One of the biggest challenges when you’re manufacturing large amounts of spend is trying to keep your personal budget on track. Sure, it’s possible to off-set most manufactured spending fees, but when you’re trying to normalize spending patterns by channeling your personal spending across a dozen credit cards, it’s easy to lose track of your spending. And go way over budget. Even reviewing your spending on Mint.com can be confusing because how do you differentiate between your actual grocery expenses and gift card purchases?
There are a few ways to handle this and Mint.com is really the key. Mint.com pulls all transactions from your designated accounts and then provides data (i.e. pie charts) about your spending patterns. The good news is you can actually go into your Mint.com account and change the category on each transaction so that the resulting data isn’t skewed. For example, if you have a bunch of Safeway Visa gift card purchases on your Amex Blue Cash Preferred Card, you can re-categorize them as “Uncategorized” in your Mint.com account. Or make up your own label. I wouldn’t go so far as to call it “manufactured spending” but “MS” or something similar is fine.
Depending on how much manufactured spending you do, it can get tedious to go in and change the categories on gift card purchases. I think it’s worth it, since it can help you keep your personal spending separate from your manufactured spending. Some of you might find it easier to put all personal spending on a separate credit card. I don’t find it helpful. For starters, I like to spread spending across all of my cards, for variety. The last thing I want is for every transaction posting to my Chase Ink Plus to be a Staples purchase. Or for my SPG Amex card to have nothing but $2500 giftcards.com transactions. That looks fishy and is the easy way to a shutdown. So I mix in everyday spending to keep things looking normal.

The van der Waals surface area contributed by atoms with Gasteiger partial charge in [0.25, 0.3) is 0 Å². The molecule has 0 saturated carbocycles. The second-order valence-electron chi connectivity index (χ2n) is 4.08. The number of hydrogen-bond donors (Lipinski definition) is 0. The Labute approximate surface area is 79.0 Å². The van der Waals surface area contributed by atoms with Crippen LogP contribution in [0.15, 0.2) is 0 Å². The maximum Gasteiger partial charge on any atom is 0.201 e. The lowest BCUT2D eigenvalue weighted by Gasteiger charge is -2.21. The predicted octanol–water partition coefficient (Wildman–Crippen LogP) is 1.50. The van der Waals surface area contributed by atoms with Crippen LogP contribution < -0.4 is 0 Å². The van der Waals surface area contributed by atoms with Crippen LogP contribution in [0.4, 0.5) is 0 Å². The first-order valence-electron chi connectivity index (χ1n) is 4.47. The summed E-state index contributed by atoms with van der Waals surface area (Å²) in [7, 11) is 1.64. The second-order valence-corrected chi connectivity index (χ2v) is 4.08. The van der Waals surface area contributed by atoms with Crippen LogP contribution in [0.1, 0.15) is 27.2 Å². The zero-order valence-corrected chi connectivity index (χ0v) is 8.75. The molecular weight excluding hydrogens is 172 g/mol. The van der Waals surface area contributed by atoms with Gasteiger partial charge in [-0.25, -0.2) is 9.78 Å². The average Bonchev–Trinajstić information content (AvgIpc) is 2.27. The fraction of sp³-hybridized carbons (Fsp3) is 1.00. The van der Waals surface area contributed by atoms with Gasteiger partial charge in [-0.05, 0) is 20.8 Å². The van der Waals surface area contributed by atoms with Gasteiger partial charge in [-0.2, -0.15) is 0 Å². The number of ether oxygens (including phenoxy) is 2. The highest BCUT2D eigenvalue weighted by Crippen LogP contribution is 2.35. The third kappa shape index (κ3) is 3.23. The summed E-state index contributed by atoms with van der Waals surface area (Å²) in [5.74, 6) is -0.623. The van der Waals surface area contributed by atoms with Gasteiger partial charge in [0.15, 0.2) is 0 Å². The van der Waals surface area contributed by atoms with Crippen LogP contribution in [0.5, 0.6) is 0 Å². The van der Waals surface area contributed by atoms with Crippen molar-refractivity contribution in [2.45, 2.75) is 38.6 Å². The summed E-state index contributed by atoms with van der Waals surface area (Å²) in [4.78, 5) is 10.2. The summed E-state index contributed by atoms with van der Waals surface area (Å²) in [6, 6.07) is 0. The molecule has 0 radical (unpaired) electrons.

Channeling spending towards multiple credit cards also makes it possible for me to take advantage of category bonuses. My personal spending doesn’t add up to anywhere near what my MS does. So it’s not like the category bonus earned from my $15 lunch is going to get me to Fiji. But why leave points on the table by not maximizing every dollar spent? It all adds up and if I can earn more than 1 point per $1, I’m not going to forego these points for the sake of separating my personal spending.
I have to admit, I haven’t always been this organized when it comes to keeping MS and personal spending separate. While I don’t have a specific monthly budget, I’m also not a big spender. I have a pretty good sense for what is and isn’t reasonable. But even I was stumped when I got a notification from Mint.com a few months back that I’d spent $700+ on dining out. WTH? Where did that money go? It turns out that $15 I spend on lunch, plus my twice-daily coffee habit really adds up. So while it didn’t seem to me like I was spending more than I wanted to, I definitely did. Which is why I appreciate recognize the importance of using Mint.com to track my personal budget as well as manufactured spending.
What are you doing to separate personal and manufactured spending and stay on budget?